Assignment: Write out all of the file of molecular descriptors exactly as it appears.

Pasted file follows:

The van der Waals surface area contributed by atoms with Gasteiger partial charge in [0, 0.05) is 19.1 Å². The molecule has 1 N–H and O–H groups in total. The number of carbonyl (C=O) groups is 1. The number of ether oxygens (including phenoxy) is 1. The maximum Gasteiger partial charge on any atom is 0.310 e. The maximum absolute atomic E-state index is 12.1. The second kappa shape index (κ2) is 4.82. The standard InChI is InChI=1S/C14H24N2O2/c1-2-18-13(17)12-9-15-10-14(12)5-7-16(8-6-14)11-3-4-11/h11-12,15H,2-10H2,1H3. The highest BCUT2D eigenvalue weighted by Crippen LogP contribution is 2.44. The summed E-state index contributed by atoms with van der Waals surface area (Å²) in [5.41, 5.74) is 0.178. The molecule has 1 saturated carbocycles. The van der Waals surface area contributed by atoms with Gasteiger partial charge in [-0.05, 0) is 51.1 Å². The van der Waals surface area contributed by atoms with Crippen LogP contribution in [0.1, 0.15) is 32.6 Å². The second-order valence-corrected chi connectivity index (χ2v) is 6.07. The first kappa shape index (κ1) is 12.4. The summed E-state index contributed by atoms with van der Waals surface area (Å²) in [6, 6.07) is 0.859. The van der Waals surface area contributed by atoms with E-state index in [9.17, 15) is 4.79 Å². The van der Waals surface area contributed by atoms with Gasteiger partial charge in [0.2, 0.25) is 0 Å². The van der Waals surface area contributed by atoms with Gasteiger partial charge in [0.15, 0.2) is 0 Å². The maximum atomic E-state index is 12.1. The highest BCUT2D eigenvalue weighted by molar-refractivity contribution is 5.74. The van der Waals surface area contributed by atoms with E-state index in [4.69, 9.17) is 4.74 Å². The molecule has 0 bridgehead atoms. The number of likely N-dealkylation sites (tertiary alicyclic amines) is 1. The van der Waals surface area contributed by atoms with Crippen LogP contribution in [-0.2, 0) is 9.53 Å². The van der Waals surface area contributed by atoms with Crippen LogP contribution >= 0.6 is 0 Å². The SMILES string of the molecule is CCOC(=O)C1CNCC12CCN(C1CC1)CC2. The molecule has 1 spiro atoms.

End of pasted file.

The van der Waals surface area contributed by atoms with Gasteiger partial charge in [0, 0.05) is 19.1 Å². The molecule has 1 N–H and O–H groups in total. The number of carbonyl (C=O) groups is 1. The number of ether oxygens (including phenoxy) is 1. The maximum Gasteiger partial charge on any atom is 0.310 e. The maximum absolute atomic E-state index is 12.1. The second kappa shape index (κ2) is 4.82. The standard InChI is InChI=1S/C14H24N2O2/c1-2-18-13(17)12-9-15-10-14(12)5-7-16(8-6-14)11-3-4-11/h11-12,15H,2-10H2,1H3. The highest BCUT2D eigenvalue weighted by Crippen LogP contribution is 2.44. The summed E-state index contributed by atoms with van der Waals surface area (Å²) in [5.41, 5.74) is 0.178. The molecule has 1 saturated carbocycles. The van der Waals surface area contributed by atoms with Gasteiger partial charge in [-0.05, 0) is 51.1 Å². The van der Waals surface area contributed by atoms with Crippen LogP contribution in [0.1, 0.15) is 32.6 Å². The second-order valence-corrected chi connectivity index (χ2v) is 6.07. The first kappa shape index (κ1) is 12.4. The summed E-state index contributed by atoms with van der Waals surface area (Å²) in [6, 6.07) is 0.859. The van der Waals surface area contributed by atoms with E-state index in [9.17, 15) is 4.79 Å². The van der Waals surface area contributed by atoms with Gasteiger partial charge in [0.2, 0.25) is 0 Å². The van der Waals surface area contributed by atoms with Gasteiger partial charge in [0.15, 0.2) is 0 Å². The maximum atomic E-state index is 12.1. The highest BCUT2D eigenvalue weighted by molar-refractivity contribution is 5.74. The van der Waals surface area contributed by atoms with E-state index in [4.69, 9.17) is 4.74 Å². The molecule has 0 bridgehead atoms. The number of likely N-dealkylation sites (tertiary alicyclic amines) is 1. The van der Waals surface area contributed by atoms with Crippen LogP contribution in [-0.2, 0) is 9.53 Å². The van der Waals surface area contributed by atoms with Crippen LogP contribution >= 0.6 is 0 Å². The SMILES string of the molecule is CCOC(=O)C1CNCC12CCN(C1CC1)CC2. The molecule has 1 spiro atoms.